The opinion of the court was delivered by: Hillman, District Judge
Presently before the Court is defendant's motion for summary judgment on plaintiffs' claims concerning a slip and fall accident that occurred on defendant's premise. For the reasons expressed below, defendant's motion will be granted.
On August 18, 2006, plaintiff Dewey Toney was walking through defendant Caesars' casino when he slipped and fell. Mr. Toney did not know what caused him to slip and fall, but the casino's "Mishap Report" and video surveillance revealed a red, jelly-like substance in the location of Mr. Toney's fall. The report described the substance as a maraschino cherry that appeared to be "crushed and smeared."
As a result of the fall, Mr. Toney sustained a massive rotator cuff tear, requiring surgical intervention, extensive therapy and rehabilitation on his right shoulder. Mr. Toney alleges that defendant had a duty to maintain its premise in a safe condition, and that defendant failed in this duty by not removing the dangerous condition of which it knew, or should have known. Accordingly, Mr. Toney claims that defendant is liable for his injury, pain and suffering, and other damages, and Mrs. Toney claims that defendant is liable for the loss of her husband's consortium, care and companionship.
Defendant has moved for summary judgment, arguing that plaintiffs have not identified any facts that must be presented to a jury for determination as to whether defendant breached its duties to plaintiffs. Plaintiffs have opposed defendant's motion.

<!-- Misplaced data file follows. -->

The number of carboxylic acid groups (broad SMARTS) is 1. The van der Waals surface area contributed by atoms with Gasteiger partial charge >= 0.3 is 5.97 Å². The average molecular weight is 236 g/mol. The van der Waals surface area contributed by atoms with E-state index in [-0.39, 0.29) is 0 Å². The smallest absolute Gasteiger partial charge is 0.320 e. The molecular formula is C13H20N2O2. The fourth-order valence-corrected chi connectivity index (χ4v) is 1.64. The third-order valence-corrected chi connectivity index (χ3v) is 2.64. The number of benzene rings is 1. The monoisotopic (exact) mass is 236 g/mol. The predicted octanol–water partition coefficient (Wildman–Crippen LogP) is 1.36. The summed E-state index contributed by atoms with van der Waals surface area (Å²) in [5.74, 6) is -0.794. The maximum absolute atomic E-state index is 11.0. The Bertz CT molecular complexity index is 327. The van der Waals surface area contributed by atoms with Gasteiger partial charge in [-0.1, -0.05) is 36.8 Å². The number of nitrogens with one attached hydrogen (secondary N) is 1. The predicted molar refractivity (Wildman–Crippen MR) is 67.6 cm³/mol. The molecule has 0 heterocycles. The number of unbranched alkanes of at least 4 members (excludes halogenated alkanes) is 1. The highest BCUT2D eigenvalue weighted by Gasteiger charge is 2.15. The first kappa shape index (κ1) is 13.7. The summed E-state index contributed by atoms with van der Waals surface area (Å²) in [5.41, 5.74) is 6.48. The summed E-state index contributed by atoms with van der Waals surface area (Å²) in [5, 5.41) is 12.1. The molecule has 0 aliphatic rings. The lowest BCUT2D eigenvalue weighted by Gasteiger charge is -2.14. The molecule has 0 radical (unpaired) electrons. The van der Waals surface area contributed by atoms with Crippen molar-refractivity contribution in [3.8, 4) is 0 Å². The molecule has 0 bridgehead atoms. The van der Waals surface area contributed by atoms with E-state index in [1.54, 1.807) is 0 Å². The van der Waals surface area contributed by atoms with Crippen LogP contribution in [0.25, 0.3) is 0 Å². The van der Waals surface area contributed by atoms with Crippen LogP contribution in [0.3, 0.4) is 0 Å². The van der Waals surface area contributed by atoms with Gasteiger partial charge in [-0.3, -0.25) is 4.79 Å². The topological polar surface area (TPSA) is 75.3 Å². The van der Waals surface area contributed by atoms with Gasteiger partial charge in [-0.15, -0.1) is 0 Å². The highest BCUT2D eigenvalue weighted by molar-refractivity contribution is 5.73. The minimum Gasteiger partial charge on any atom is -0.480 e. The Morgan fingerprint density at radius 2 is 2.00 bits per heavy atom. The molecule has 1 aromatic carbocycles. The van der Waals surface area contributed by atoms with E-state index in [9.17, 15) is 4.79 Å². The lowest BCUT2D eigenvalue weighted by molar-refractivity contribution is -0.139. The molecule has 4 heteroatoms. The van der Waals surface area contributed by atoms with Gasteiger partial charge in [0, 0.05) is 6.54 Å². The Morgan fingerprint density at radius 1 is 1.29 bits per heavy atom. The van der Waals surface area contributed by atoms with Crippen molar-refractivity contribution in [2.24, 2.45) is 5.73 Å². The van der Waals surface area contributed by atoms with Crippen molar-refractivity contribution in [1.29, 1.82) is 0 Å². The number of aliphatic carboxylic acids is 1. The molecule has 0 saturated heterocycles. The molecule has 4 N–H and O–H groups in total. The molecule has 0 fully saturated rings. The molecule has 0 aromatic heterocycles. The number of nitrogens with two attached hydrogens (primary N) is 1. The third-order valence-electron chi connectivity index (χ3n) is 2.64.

This Court has jurisdiction over this matter pursuant to 28 U.S.C. § 1332 because there is complete diversity of citizenship between the parties and the amount in controversy exceeds $75,000.
B. Summary Judgment Standard
Summary judgment is appropriate where the Court is satisfied that "the pleadings, depositions, answers to interrogatories, and admissions on file, together with the affidavits, if any, show that there is no genuine issue as to any material fact and that the moving party is entitled to a judgment as a matter of law." Celotex Corp. v. Catrett, 477 U.S. 317, 330 (1986); Fed. R. Civ. P. 56(c).
An issue is "genuine" if it is supported by evidence such that a reasonable jury could return a verdict in the nonmoving party's favor. Anderson v. Liberty Lobby, Inc., 477 U.S. 242, 248 (1986). A fact is "material" if, under the governing substantive law, a dispute about the fact might affect the outcome of the suit. Id. In considering a motion for summary judgment, a district court may not make credibility determinations or engage in any weighing of the evidence; instead, the non-moving party's evidence "is to be believed and all justifiable inferences are to be drawn in his favor." Marino v. Industrial Crating Co., 358 F.3d 241, 247 (3d Cir. 2004)(quoting Anderson, 477 U.S. at 255).
Initially, the moving party has the burden of demonstrating the absence of a genuine issue of material fact. Celotex Corp. v. Catrett, 477 U.S. 317, 323 (1986). Once the moving party has met this burden, the nonmoving party must identify, by affidavits or otherwise, specific facts showing that there is a genuine issue for trial. Id. Thus, to withstand a properly supported motion for summary judgment, the nonmoving party must identify specific facts and affirmative evidence that contradict those offered by the moving party. Anderson, 477 U.S. at 256-57. A party opposing summary ...